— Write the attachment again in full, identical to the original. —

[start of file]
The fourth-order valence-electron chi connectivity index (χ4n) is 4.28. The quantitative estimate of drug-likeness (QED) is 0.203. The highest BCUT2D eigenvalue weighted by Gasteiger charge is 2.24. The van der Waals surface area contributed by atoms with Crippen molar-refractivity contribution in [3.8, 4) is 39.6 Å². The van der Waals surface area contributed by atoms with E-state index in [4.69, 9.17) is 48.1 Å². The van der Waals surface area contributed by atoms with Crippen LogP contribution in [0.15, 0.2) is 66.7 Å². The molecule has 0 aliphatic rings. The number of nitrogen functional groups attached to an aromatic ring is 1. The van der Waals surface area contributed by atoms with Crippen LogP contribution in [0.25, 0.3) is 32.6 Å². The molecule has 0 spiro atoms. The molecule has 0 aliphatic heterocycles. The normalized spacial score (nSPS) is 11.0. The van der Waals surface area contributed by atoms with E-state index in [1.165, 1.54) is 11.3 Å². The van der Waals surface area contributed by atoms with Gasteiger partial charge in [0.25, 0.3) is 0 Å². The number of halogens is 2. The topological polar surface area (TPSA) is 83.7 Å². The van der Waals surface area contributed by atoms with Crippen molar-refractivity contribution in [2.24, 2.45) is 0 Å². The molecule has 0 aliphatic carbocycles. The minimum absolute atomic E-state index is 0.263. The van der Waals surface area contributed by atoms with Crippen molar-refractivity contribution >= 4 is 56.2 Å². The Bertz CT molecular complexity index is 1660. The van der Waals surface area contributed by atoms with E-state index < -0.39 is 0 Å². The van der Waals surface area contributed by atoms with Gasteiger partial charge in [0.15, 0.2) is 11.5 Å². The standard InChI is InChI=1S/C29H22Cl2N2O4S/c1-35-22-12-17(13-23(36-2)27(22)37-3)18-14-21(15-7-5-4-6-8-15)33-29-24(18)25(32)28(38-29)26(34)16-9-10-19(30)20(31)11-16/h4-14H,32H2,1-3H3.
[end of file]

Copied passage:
The fourth-order valence-electron chi connectivity index (χ4n) is 4.28. The quantitative estimate of drug-likeness (QED) is 0.203. The highest BCUT2D eigenvalue weighted by Gasteiger charge is 2.24. The van der Waals surface area contributed by atoms with Crippen molar-refractivity contribution in [3.8, 4) is 39.6 Å². The van der Waals surface area contributed by atoms with E-state index in [4.69, 9.17) is 48.1 Å². The van der Waals surface area contributed by atoms with Crippen LogP contribution in [0.15, 0.2) is 66.7 Å². The molecule has 0 aliphatic rings. The number of nitrogen functional groups attached to an aromatic ring is 1. The van der Waals surface area contributed by atoms with Crippen LogP contribution in [0.25, 0.3) is 32.6 Å². The molecule has 0 spiro atoms. The molecule has 0 aliphatic heterocycles. The normalized spacial score (nSPS) is 11.0. The van der Waals surface area contributed by atoms with E-state index in [1.165, 1.54) is 11.3 Å². The van der Waals surface area contributed by atoms with Gasteiger partial charge in [0.25, 0.3) is 0 Å². The number of halogens is 2. The topological polar surface area (TPSA) is 83.7 Å². The van der Waals surface area contributed by atoms with Crippen molar-refractivity contribution in [2.24, 2.45) is 0 Å². The molecule has 0 aliphatic carbocycles. The minimum absolute atomic E-state index is 0.263. The van der Waals surface area contributed by atoms with Crippen molar-refractivity contribution >= 4 is 56.2 Å². The Bertz CT molecular complexity index is 1660. The van der Waals surface area contributed by atoms with E-state index < -0.39 is 0 Å². The van der Waals surface area contributed by atoms with Gasteiger partial charge in [0.15, 0.2) is 11.5 Å². The standard InChI is InChI=1S/C29H22Cl2N2O4S/c1-35-22-12-17(13-23(36-2)27(22)37-3)18-14-21(15-7-5-4-6-8-15)33-29-24(18)25(32)28(38-29)26(34)16-9-10-19(30)20(31)11-16/h4-14H,32H2,1-3H3.